The Role of Juror

I was invited to be a juror on September 1 for an exhibition at the Art Center Manatee in Bradenton. One hundred and fifty-one artists responded to the open invitation to all media on the theme “Create.” I judged more than half of the entries online while the remaining artwork was brought to the gallery in Bradenton for me to choose the final participants and eight awards. I’m not used to selecting artwork online, and I wasn’t comfortable with this process. I couldn’t observe the piece about its dimensions or closely examine the mediums or originality of the images. One painting was selected online that looked like it could maybe a three-foot-long painting. To my surprise, when I saw it in the gallery was a massive six-ft. painting!  Does this mean I would not have selected it? Maybe not; the more extensive scale alters the whole composition to a different dimension making the images unintentionally distorted. Observing the painting technique was also more visible in the gallery, and I considered it sloppy. But the artist had been notified of its acceptance, so that I couldn’t change my mind.

Submitted entries into Create Call to Artists

By being present in the gallery, I could make a more professional assessment of the entries. Looking more closely and examining the entries more carefully, observing texture, size, technique, and image gave me a more imperative reason to reject or accept the entry. I chose a diverse selection of drawings, watercolor, oils, acrylics, glass craft ware, and sculptures which numbered about 65 artists (that’s a guess) from the Tampa Bay area.

Three outstanding paintings immediately caught my attention and received the top awards.
My first choice for the top award was “Cake Mix,” a painting by Carla Rudolph. In this work, she portrays a delighted young girl stuffed into a grocery carriage with her white sneakers sticking up over the edge. The expression on her face was one of hilarious laughter because she got a deal on a box of cake mix. Rudolph’s loosely painting style and color choices contribute to the hilarious mood of the painting.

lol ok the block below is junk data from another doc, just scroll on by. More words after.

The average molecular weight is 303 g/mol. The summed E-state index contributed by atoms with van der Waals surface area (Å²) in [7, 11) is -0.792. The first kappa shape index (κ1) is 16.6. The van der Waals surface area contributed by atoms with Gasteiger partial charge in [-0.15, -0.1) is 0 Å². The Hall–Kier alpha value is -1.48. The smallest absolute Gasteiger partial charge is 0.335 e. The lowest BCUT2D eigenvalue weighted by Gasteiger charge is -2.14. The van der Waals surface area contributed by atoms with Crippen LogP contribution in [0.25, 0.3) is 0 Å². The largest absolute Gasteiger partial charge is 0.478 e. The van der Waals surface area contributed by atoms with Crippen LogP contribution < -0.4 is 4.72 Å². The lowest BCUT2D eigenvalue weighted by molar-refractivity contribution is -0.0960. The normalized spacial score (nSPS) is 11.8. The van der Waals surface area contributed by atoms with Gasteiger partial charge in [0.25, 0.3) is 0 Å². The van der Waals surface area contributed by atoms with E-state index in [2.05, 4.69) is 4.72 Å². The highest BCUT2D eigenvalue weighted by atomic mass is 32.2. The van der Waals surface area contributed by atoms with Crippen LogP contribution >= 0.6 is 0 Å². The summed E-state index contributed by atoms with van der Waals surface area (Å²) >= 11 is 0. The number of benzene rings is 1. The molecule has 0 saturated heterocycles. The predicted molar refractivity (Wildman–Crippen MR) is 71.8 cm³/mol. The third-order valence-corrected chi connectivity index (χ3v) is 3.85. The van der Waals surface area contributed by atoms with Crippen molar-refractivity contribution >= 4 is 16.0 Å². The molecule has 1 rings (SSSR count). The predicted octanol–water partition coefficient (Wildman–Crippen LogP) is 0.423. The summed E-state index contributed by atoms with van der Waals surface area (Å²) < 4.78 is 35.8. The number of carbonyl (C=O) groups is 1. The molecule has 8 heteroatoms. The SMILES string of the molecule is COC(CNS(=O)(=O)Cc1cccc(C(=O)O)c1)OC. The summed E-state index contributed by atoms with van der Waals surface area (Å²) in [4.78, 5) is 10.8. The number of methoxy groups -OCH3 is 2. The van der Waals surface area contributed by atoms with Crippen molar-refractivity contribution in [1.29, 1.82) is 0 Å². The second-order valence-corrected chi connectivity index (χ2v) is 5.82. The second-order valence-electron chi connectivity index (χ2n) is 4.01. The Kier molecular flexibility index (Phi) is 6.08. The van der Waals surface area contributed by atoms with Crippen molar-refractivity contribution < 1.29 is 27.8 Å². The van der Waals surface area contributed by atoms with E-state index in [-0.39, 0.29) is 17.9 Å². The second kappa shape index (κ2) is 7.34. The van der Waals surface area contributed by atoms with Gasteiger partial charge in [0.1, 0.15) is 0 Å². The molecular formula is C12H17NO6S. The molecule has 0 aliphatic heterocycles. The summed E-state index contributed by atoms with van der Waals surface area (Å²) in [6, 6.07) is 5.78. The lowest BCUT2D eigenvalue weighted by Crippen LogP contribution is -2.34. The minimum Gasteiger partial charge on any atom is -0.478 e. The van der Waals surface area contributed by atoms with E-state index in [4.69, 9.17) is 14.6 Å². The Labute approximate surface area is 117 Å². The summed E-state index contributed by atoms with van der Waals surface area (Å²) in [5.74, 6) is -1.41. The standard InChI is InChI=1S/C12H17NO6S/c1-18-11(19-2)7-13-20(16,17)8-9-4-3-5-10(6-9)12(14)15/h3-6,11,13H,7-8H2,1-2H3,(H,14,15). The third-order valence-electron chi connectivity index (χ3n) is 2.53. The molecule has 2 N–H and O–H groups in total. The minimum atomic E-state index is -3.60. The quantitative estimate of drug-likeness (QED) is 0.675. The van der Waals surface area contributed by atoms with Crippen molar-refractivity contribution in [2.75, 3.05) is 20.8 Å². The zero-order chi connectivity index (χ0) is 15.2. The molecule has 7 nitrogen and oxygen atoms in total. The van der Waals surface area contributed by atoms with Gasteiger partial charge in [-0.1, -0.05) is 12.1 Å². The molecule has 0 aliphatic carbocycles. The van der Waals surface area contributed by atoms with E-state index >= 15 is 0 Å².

Second place went to Lindsay’s “Petunia,” in which she paints a life-size white goat staring straight at the viewer, chewing a green-type plant hanging from its mouth. The goat practically covers the collaged background in which Lindsay uses a myriad of 1” by 1” squares of greenery. The location of the image intrigued me. Her painting also had a humorous mood because the cocky goat seemed to have just eaten through a garden of vegetables, and he didn’t care. I know this from experience because goats eat everything green down to the ground.

Third place went to Kinder Knecht’s abstract painting, “Prayers Riding the Thermals.” She paints large spaces depicting what might seem to be a flat desert-like landscape or perhaps a sizeable dry field of a rich earth tone with thin dividing lines of color projecting the eye into the middle of the composition portraying another significant area of off-white shape space with whims of color like flying kites or maybe prayers as the title suggests.
Being a juror is very often subjective. However, as a professional artist and years of experience creating in different media, viewing many exhibitions, and judging artwork, I look for unique images. So often today, an image can be easily copied from the internet, so I look for an original idea, a creative approach to how it is painted or sculpted, and composition and techniques or a particular concept. An artwork’s mood is essential; do they use intentional colors or materials to create a mood?

Being a juror, I can observe who and what is being shown around the Tampa Bay area. Anyone can enter an open call to artists, but not everyone is chosen or selected to receive an award. The aim is to choose the outstanding work that is comprehensive in thought and technique; unique in its ability to persuade the jury that it is authentic and on a professional level to be included into an exhibition.

You can check out ‘Create,” which opened Sept. 7

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